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Our drip irrigation system is designed to enhance the sustainable use of water. Our deep water well is not a strong one and so we are designing a water catch and containment system that will provide much of the water needed for irrigation purposes.
At the head of the organic blueberry plots is a 1600 gallon water storage tank that is connected to two outflowing irrigation system zones: (a) covers the first six organic blueberry rows and (b) covers the rest (8) organic blueberry rows. For the most part, gravity flow from the water storage tank provides the propulsion for drip irrigation. Water exiting from the storage tank passes through a filter and then through a meter valve that can be set to cut off when a speciffied amount of liquid is passed.
Dripworks designed our low pressure gravity based system by recommending the use of 3/4" main zone lines and 1/2" row feeder lines. We have two emitter sizes: 4 gph (placed on the first six rows) and 2 gph (placed on the remaining 18 rows). I initially prepared sketches of our blueberry plots along with estimates of the slopes. The design folk at DripWorks engineered and selected the drip irrigation components that they will were most approprite.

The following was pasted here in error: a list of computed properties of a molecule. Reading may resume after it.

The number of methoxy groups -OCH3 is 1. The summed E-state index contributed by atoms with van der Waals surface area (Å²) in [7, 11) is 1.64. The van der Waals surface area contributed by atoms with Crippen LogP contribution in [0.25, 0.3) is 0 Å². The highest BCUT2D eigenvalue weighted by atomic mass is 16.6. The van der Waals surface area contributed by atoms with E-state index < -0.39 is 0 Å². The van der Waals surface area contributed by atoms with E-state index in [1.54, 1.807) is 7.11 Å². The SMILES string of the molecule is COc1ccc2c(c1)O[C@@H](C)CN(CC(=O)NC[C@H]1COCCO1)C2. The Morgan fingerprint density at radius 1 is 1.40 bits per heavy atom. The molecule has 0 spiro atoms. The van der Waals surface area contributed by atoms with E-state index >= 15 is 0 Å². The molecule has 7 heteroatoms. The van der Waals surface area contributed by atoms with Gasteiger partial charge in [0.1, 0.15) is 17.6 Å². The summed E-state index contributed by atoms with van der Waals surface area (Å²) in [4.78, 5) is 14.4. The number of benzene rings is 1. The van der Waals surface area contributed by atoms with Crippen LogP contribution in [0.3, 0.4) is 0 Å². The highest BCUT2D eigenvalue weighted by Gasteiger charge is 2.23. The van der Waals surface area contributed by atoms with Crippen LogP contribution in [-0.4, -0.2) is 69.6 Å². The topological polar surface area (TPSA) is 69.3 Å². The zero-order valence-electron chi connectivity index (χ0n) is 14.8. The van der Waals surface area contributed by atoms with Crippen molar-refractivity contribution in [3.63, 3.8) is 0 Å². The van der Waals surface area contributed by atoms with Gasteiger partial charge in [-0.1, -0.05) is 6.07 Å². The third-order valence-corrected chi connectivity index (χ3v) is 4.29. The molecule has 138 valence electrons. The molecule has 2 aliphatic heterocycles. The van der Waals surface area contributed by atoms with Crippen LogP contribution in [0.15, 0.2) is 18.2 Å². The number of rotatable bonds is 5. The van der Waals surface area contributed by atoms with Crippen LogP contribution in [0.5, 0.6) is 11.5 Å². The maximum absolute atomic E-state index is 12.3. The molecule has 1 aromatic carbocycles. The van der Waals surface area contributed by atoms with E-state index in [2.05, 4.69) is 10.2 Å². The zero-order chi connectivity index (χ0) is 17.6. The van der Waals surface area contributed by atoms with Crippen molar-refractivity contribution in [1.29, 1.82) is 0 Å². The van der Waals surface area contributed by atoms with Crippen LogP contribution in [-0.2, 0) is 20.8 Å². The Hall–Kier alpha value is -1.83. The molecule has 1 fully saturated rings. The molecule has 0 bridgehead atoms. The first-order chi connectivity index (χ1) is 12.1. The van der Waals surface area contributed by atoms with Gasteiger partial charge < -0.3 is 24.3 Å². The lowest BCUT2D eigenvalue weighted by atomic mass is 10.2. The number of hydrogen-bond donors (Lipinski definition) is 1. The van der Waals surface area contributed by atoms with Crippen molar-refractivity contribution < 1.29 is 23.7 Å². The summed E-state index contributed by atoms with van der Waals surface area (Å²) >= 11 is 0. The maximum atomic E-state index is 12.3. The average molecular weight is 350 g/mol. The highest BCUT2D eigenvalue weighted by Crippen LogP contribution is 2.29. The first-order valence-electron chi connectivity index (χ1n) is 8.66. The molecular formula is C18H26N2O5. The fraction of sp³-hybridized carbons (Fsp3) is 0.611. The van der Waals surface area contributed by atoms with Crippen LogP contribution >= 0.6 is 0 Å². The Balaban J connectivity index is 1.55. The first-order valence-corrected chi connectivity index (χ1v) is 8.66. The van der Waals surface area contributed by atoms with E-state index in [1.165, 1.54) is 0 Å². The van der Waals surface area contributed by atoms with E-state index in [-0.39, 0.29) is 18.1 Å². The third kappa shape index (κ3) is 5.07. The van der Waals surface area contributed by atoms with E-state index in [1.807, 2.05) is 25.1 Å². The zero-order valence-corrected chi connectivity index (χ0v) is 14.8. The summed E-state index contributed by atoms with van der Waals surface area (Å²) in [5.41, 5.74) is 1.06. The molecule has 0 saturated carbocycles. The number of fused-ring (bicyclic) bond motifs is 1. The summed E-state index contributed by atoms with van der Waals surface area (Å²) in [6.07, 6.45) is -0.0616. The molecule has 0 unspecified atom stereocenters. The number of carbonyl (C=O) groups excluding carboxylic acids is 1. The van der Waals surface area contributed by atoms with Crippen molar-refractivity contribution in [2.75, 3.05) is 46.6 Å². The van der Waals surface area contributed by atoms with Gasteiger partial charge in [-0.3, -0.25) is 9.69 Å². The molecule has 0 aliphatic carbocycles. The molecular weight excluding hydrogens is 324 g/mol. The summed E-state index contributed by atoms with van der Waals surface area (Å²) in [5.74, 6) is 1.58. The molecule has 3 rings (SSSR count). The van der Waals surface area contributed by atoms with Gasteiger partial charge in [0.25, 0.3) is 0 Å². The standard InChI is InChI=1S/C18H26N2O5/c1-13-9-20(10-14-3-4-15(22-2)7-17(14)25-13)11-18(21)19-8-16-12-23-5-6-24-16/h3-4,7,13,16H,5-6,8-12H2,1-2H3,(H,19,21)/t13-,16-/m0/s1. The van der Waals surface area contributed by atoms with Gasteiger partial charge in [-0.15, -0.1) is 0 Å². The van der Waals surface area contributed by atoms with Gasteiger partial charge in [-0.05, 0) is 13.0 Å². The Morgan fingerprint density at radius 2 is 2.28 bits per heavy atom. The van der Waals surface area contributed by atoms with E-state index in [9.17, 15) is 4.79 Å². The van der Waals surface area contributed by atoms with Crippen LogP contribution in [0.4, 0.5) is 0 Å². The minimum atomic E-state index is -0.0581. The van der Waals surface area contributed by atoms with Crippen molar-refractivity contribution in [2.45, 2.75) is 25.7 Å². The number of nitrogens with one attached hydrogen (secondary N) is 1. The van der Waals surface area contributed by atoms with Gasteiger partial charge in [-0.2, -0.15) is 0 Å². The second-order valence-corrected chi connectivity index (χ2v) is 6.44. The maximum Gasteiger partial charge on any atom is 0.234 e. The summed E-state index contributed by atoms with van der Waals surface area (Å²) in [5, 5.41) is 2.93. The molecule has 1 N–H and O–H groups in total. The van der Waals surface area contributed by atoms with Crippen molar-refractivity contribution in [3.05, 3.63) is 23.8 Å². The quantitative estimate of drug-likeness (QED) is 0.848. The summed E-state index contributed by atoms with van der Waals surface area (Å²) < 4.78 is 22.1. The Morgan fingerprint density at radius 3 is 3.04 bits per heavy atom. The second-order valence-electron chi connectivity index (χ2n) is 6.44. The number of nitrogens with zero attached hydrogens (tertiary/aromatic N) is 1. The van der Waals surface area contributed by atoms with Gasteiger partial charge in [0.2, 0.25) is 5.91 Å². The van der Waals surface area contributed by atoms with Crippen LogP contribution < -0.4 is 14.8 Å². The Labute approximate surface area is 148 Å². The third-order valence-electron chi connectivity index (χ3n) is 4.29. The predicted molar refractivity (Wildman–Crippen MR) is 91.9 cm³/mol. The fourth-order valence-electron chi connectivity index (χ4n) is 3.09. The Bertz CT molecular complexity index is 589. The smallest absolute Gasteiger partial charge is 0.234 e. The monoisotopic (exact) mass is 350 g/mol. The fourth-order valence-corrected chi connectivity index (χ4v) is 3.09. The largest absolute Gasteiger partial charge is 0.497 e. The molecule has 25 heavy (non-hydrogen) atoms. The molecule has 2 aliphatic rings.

Our primary storage tank is a 1600 gallon tank (Norwesco Green Fresh Water Polyethylene Tank) from American Tank Company which cost $868 including fittings and shipping from California. After constructing a flat pad with a pea gravel base in the side of the hill above the organic blueberry plots.
This water storage tank (1600 gallons) are the primary source of water for the organic plants.
This photograph shows the control valves from the storage tank and leading to the two water treatment zones.
This photograph should the shut-off valve that is at the head end of each row.
This photograph shows the drip line (0.5 inch) in relationship to the plant row. Note the little green drip emitter located in the upper right quadrant of the photograph.